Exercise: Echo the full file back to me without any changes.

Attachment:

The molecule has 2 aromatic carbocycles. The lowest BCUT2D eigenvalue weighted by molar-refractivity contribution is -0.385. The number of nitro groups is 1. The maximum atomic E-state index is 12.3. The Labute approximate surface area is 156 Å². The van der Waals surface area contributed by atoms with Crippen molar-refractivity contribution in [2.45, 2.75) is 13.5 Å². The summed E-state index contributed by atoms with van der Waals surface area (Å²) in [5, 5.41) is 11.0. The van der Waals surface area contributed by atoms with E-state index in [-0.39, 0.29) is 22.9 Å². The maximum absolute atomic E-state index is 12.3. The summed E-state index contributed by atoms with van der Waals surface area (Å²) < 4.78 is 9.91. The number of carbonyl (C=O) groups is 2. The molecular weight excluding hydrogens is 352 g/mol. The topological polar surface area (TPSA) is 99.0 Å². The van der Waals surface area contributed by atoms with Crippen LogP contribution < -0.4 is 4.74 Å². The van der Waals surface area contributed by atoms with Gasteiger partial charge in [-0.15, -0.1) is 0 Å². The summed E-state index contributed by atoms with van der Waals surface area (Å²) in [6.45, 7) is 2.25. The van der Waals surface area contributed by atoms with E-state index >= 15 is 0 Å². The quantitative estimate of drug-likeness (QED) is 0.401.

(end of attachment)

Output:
The molecule has 2 aromatic carbocycles. The lowest BCUT2D eigenvalue weighted by molar-refractivity contribution is -0.385. The number of nitro groups is 1. The maximum atomic E-state index is 12.3. The Labute approximate surface area is 156 Å². The van der Waals surface area contributed by atoms with Crippen molar-refractivity contribution in [2.45, 2.75) is 13.5 Å². The summed E-state index contributed by atoms with van der Waals surface area (Å²) in [5, 5.41) is 11.0. The van der Waals surface area contributed by atoms with E-state index in [-0.39, 0.29) is 22.9 Å². The maximum absolute atomic E-state index is 12.3. The summed E-state index contributed by atoms with van der Waals surface area (Å²) < 4.78 is 9.91. The number of carbonyl (C=O) groups is 2. The molecular weight excluding hydrogens is 352 g/mol. The topological polar surface area (TPSA) is 99.0 Å². The van der Waals surface area contributed by atoms with Crippen LogP contribution < -0.4 is 4.74 Å². The van der Waals surface area contributed by atoms with Gasteiger partial charge in [-0.15, -0.1) is 0 Å². The summed E-state index contributed by atoms with van der Waals surface area (Å²) in [6.45, 7) is 2.25. The van der Waals surface area contributed by atoms with E-state index >= 15 is 0 Å². The quantitative estimate of drug-likeness (QED) is 0.401.